I don’t think the issues he barely dealt with in the first episode of this season, when he admitted to DemonBobby that he was the one who started all this have left his system, yet – I wouldn’t be surprised if he felt compelled to set it straight and end what he started, even if that meant laying down his life.
After all, this could just be the kind of sacrifice he, as a follower of the Winchester tradition, is willing to make. A part of Sam has been craving to die, ever since he lost Dean and couldn’t get him back. He embarked on kamikaze attacks before; it’s a modus operandi he’s familiar with – as it makes sense to him.
He might have even remembered the day he witnessed his father taking back the wheel in Devil’s Trap – and that was not a fifth class demon, but YellowEyes. To assume that he could be capable of doing it is not too far fetched.
Another fact troubles him with the truth IllusionJessica confronted him with in Free To Be You And Me: ‘I was dead the moment we said hello’. She was right. Brady hooked him up ‘with a pure, innocent piece of town and then I toasted her on the ceiling’. Jess had to eventually die, because Sam loved her. He had always known that fact, but realizing that it was all a part of a plan he was never meant to escape must have ripped open his guts. I can hardly imagine the pain that raged through his body and soul.

His anger reflects that, though. He is ready to kill Brady. Nice and slow, probably. He wants nothing more. And he will get his revenge in the end – in the Supernatural version of Fight Club. A scene that gives another facet of Sam, through the words of this bastard Brady:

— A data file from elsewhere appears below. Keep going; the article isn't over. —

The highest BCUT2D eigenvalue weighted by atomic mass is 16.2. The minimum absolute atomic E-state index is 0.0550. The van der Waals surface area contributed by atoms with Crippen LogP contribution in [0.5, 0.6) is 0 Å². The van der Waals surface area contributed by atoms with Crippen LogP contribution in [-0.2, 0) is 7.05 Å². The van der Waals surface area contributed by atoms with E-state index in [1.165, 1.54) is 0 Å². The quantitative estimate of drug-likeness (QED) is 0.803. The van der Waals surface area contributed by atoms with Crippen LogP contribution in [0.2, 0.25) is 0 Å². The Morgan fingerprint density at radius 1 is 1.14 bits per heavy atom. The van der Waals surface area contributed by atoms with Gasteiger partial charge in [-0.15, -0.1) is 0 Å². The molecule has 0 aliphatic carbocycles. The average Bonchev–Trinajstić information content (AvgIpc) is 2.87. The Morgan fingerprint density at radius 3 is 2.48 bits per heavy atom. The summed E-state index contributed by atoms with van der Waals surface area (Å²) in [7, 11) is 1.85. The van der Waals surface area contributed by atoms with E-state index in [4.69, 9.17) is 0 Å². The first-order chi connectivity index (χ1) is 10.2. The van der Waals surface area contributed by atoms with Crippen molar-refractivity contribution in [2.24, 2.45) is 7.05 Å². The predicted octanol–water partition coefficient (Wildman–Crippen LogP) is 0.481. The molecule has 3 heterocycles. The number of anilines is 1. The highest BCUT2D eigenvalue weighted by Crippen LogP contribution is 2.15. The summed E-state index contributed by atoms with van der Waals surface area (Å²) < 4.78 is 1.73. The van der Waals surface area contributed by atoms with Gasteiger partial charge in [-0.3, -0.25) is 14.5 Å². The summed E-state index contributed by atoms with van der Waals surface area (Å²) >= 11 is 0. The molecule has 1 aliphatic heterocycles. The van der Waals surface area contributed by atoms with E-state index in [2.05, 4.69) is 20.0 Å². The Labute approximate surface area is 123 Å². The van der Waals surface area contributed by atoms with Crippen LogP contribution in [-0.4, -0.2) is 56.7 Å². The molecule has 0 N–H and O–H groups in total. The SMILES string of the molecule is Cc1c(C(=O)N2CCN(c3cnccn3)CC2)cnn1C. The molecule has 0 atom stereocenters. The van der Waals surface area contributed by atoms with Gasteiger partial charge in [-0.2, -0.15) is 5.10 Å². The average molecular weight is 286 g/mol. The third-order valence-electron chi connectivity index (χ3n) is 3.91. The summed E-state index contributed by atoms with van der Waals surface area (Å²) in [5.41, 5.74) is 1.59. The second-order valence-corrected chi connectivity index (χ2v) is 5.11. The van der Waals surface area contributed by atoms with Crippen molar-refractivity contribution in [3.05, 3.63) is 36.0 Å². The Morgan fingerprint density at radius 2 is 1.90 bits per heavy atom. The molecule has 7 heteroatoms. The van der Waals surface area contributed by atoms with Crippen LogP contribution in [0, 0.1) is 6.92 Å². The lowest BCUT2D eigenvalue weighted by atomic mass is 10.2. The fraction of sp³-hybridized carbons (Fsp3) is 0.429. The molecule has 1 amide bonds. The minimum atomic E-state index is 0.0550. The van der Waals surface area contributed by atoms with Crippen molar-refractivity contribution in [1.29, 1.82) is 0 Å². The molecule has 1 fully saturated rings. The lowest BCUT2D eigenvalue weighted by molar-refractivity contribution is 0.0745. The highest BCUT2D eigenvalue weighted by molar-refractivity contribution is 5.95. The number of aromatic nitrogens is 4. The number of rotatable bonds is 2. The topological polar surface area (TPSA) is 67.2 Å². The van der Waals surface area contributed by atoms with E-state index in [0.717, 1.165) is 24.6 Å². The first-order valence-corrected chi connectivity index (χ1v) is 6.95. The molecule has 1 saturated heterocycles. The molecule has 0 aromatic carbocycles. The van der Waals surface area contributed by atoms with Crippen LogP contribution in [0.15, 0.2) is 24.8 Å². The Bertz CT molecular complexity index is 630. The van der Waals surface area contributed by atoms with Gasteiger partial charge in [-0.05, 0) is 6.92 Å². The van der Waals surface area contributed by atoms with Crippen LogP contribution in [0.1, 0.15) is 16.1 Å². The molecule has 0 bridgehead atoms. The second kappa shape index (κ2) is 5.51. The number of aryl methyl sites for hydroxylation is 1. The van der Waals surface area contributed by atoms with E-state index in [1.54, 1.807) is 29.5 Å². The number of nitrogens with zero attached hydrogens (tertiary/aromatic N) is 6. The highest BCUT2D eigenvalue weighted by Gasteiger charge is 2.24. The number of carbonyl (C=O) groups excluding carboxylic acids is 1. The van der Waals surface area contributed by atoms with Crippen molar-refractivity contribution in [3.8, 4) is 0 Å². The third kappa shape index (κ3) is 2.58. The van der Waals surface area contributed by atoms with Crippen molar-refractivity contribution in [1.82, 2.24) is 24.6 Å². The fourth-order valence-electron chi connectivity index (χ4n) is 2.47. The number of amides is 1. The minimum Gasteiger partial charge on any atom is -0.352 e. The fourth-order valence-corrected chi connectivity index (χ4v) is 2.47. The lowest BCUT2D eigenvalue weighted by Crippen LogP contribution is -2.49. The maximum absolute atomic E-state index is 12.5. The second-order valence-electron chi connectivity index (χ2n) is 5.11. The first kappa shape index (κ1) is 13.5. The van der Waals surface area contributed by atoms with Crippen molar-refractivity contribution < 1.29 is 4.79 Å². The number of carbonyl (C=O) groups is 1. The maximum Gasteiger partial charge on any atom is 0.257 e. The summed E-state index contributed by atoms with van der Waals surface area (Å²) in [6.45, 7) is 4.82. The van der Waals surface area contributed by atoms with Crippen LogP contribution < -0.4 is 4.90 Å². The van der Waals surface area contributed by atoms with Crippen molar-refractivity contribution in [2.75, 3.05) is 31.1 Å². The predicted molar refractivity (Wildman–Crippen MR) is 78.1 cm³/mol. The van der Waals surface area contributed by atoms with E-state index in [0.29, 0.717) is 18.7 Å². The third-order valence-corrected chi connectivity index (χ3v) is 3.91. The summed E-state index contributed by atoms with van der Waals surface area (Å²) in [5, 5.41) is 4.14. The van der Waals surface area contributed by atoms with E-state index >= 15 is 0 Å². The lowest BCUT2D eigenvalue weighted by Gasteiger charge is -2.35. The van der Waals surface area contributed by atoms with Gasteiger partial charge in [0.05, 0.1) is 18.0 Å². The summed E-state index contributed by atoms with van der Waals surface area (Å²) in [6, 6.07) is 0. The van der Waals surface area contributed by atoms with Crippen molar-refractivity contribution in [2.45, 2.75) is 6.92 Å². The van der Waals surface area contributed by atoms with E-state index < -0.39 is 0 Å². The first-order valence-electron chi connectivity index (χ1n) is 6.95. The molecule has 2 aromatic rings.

Brady: Gonna make up for all the times that we yanked your chain? Yelloweyes, Ruby, me? Wasn’t all your fault, was it? No, no, no, no – you’re the one who trusted us. You’re the one who let us into your life, let us whisper in your ear over and over and over again. Ever wonder why that is, Sammy? Ever wonder why we were so in your blind spot? Maybe it’s because we’ve got the same stuff in our veins and deep down you know you’re just like us. Maybe you hate us so much because you hate what you see every time you look in the mirror – you ever think of that? Maybe the only difference between you and a demon is: your hell is right here.’
Sam, after killing him: Interesting theory.
The expression of Dean, looking on, could mean a lot. I think he might be starting to wonder how much truth lies in Brady’s words. Observing Sam’s face we see the horrific, cold mien of an experienced hunter, a trained assassin. Epitome of danger. Nothing is left of the innocence I loved so much in young Sam’s face. Life does that to us, sometimes. It takes away our purity with cruel events that leave us scarred for life, just as Sammy has been.
And there will be more of those events – Bobby will sell his soul, that is for sure. And he will do it for his boys. Every bone in my body is screaming: No!, but I think Bobby might welcome it. Each day he wants to die. Each day, as he told the brothers, he takes out that bullet and thinks about killing himself, but doesn’t – because he promised Dean. This might be a chance for him to escape this existence that he dreads. He ended up in a wheel chair for saving Dean’s life. Eventually, it is Bobby’s decision, and his alone. This will also lay heavily on the brothers’ shoulders, and on Sam’s.  
I believe we are heading to the clash of the Titans here – ‘Dean starring as Michael, Sam starring as Lucifer’. We won’t have to wait long anymore and speculate, the next two episodes will throw it at us with merciless vigour… Buckle up, get ready to feel like basket cases. I, for one, am sure I will have trouble finding some coherent thought after watching the following episode, and not to mention the inevitable cliffhanger of the season.
What do you expect? What do you dread? …this couch is open, cosy and generously big. Snuggle in and find relief…